Do you know what high-performing teams have in common? Psychological safety. That’s right! In fact, GOOGLE recently completed a massive two-year study on team performance, wherein they concluded psychological safety is the one common denominator for high performing teams. As a professional who spends her days working with leaders and teams to reduce conflict, increase engagement, and instill accountability for workplace behaviors and results, that conclusion feels rather validating. But what does it mean to you?
Let’s start with what it means to have a psychologically safe culture at work:
A psychologically safe culture is one wherein leaders at all levels and team members feel empowered to:
- Take moderate risks
- Be creative in how they approach their work and problem solve
- Share ideas, opinions, and observations without fear of harsh judgment, retribution or retaliation
- Own a mistake and participate in fixing it
Now look at what psychologically safe work cultures have that others don’t:
- High levels of team engagement (aka: low turnover, few sick-days, minimal detrimental conflict / optimized collaboration, efficiency, accuracy, creativity, and trust)
- Unified teams motivated by a common mission and big-picture goals
- Maximized individual learning and development (we’re talking genuine training, mentoring, and leadership pipeline)
- Better overall operational results
Pretty straight forward? Maybe. For the organizational leaders reading this, are you fostering a culture of psychological safety? For the team members, are you supporting a culture of psychological safety? How do you know?
To anecdotally answer that, consider these questions: How much time do you spend dealing with, participating in, or hearing about conflict, drama, or conspiracy theories? How is “learning and development” benefitting organizational results? How much energy is spent on re-work, trying to “fix” problems, and what’s NOT right? And I love this one… When was the last time someone disagreed with you and it turned into a productive, trust-building discussion? Hmmmm.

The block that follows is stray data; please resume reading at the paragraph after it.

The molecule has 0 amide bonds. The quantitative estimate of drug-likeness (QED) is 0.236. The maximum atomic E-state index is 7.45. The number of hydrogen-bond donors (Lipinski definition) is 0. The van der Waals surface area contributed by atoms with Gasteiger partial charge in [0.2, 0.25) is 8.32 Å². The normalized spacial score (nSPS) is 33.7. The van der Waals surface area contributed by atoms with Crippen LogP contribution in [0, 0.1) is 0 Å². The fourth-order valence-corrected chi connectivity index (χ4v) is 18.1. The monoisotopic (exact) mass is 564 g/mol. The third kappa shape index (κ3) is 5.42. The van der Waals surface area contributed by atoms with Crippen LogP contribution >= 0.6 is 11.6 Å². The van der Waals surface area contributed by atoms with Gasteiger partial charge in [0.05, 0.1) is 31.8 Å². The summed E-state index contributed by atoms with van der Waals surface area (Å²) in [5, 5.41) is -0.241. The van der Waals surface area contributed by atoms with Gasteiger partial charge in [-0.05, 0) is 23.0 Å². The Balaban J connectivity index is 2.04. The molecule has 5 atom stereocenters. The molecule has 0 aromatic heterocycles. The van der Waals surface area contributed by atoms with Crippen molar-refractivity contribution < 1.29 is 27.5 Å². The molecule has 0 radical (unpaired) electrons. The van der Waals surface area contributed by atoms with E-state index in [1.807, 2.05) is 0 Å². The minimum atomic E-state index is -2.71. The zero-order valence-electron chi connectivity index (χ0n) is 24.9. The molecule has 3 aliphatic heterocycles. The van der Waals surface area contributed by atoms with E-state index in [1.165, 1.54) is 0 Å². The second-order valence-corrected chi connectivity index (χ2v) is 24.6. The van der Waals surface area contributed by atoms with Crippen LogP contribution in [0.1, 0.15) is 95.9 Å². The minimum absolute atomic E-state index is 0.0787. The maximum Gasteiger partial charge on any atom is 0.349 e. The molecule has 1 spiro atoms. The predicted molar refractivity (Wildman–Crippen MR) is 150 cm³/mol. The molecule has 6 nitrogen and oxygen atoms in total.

If you think your organization has room to improve on the “psychologically safe scale”, try these three tips:
- Uphold your organizational values and behavioral expectations. Assuming they support a psychologically safe culture, bring them into every experience. Intentionally live the values and expectations, and demonstrate no one is exempt from fostering them – no one. (That includes you.)
- Cultivate a learning mindset. Replace blame with curiosity. Encourage sharing and experimenting with new ideas. Be open to (and welcoming of) differing opinions. Applaud generative dialogues wherein there is no winner or loser, only the sharing of information and observations, with the common goal of achieving the best results. Converse human-to-human rather than role-to-role.
- Focus on building and maintaining trust. Trust is a top-down endeavor, which must be actively demonstrated and supported by leadership. Anything else results in an unsafe communication culture.
Regardless of your “rank”, I encourage you to take an objective look at how your team communicates with and about each other, how you problem solve, and even how you acknowledge and celebrate accomplishments. If you aren’t quite getting the results you want, remember (as GOOGLE’s massive study confirmed) psychological safety is the one common denominator for high-performing teams.